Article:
Guide to Start Planning for Healthcare in Retirement

Plan for the worst and hope for the best. That’s what a friend of mine used to tell me she always did. That’s how she ran her life. I’m a planner – I plan just about everything. But I do not plan for the worst and I always hope for the best. However, when it comes to feeling good about what our future holds as far as health care and retirement looks like, this would be a time to plan for the worst and hope for the best.

Health care is and will continue to be one of the biggest expenses in retirement. Yet many people nearing retirement don’t understand the risks these costs pose to their financial plan – and aren’t preparing for them. According to the 4th Annual Nationwide Retirement Institute survey, America’s workers are “terrified” of health care costs in retirement, but few are doing anything about their concerns.

Here’s just a few statistics and things to ponder:

Remember when everyone used to work at the same… department store, firm or manufacturing company for 35+ years. Back then, you were promised a pension and allowed to also keep your health care plan after leaving their employ – even for the whole family! Back in 1997, this was true for 1 of 4 in and in 2011 this number was down to 10% employer coverage.

Today, 26% of the American people don’t know what the annual health care costs in retirement will cost after stepping away from employment. The blazing question is: Did you or are you budgeting enough for this healthcare expense?

If you haven’t yet thought about it, and in order to plan for this, you’ll need to know what portion of your income or savings you’ll need for Medigap or medicare supplement premiums, Medicare Part B Premiums, Medicare Part D Premiums (Rx) and Out-of-Pocket Drug expenses.

Just released is the new Part B Deductible that all Medicare participants have to come out-of-pocket with. It went from $166 to $183.

To help you plan:

  • Have a very good idea of what income you’ll have in the 65+ years of your life. Typically, that would be pensions, IRA’s or other retirement accounts and Social Security.
  • Write out a budget. Know what your set-in-stone living expenses will be. Will you have an auto or home payment? What will groceries cost, special events/occasions such as birthdays, utilities. Be ver conservative here and allow for inflation.
  • Get a very good picture of what your out-of-pocket healthcare expenses look like. This should start with a conversation with your financial advisor.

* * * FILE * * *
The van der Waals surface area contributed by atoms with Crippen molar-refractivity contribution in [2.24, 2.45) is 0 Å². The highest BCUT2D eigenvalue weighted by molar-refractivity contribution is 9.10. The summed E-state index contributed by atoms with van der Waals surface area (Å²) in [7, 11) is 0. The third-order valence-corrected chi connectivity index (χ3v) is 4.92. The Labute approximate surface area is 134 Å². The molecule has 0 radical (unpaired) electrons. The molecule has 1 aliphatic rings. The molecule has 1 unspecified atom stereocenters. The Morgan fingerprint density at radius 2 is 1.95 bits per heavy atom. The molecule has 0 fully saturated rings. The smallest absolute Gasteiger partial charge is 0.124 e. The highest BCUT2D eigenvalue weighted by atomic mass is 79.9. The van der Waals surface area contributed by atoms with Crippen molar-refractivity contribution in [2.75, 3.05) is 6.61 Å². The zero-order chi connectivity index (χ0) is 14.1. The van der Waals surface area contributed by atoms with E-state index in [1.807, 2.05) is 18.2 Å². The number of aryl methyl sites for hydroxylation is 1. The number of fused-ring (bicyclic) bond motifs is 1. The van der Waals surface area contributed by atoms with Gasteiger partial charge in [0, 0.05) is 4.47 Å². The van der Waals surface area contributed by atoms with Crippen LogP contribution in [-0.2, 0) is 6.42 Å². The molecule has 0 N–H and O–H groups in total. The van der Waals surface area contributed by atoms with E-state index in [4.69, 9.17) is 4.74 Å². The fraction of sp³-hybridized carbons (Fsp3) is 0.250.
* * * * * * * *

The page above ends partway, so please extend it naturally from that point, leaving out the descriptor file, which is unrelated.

Tips To Know Your Tax Liability

Every year many tax payers have no idea whether they will owe taxes or not. Often, some tax payers feel that they may owe, but have no idea how much or why? Understanding how to determine your tax liability will not only help you make better decisions about the way you treat income, but it will go a long way to ease the stress that is often experienced when it’s time to file your tax return.

Obviously, the first variable in the tax formula is gross income. This is the aggregate of all earned and unearned income from various sources throughout the year. Income is either earned or unearned. Earned income is cash or in-kind benefits people receive in exchange for work or service, including employment and self-employment. Unearned income is cash or in-kind benefits that people receive without being required to perform work or service. Depending on the type of income you receive, as well as other variables your tax outcome could vary.

Next, certain deductions are subtracted from gross income. These deductions are referred to as above the line deductions, and are used to arrive at adjusted gross income or AGI. The name comes from their paperwork placement. They are found on page one of Form 1040, just above the line where adjusted gross income is tabulated. They include contributions to traditional IRA, alimony, moving expenses, and many others. For a complete list of “above the line” deductions please see irs.gov/pub. 17.

After you arrive at AGI, there’s another round of deductions known as personal and dependency exemptions. The personal exemption amount in 2016 is $4,050.00 dollars. The IRS allows every resident tax payer to deduct this amount from personal income. Dependency exemptions are personal exemptions allowed for tax payers who have qualified dependents. For example, if a tax payer filed married filing jointly, and they have 2 children; the number of personal exemptions would be 4. Please see IRC section 152 for additional information.

There two types of additional deductions. One is called standard deduction, or tax payers may itemize deductions. Generally, a comparison is done to derive at which deduction type is most advantageous. The standard deduction is a pre-determined amount based on filing status. The standard deductions for year ending December 31, 2016 is the following:

Single – $6,300.00
Married Filing Jointly – $12,600.00 Married Filing Separate – $6,300.00
Head of Household – $9,300.00
Qualifying Surviving Spouse – $12,600.00

At this point, both personal exemptions and either standard or itemized deductions are subtracted from AGI to arrive at taxable income. To determine your tax rate, examine applicable tax tables at irs.gov.

Please be mindful of additional deductions (credits, prepayments toward tax, overpayments or credits from previous years, and tax withheld by an employer or previously made estimated tax payments) that are subtracted from your tax liability to determine net tax payable.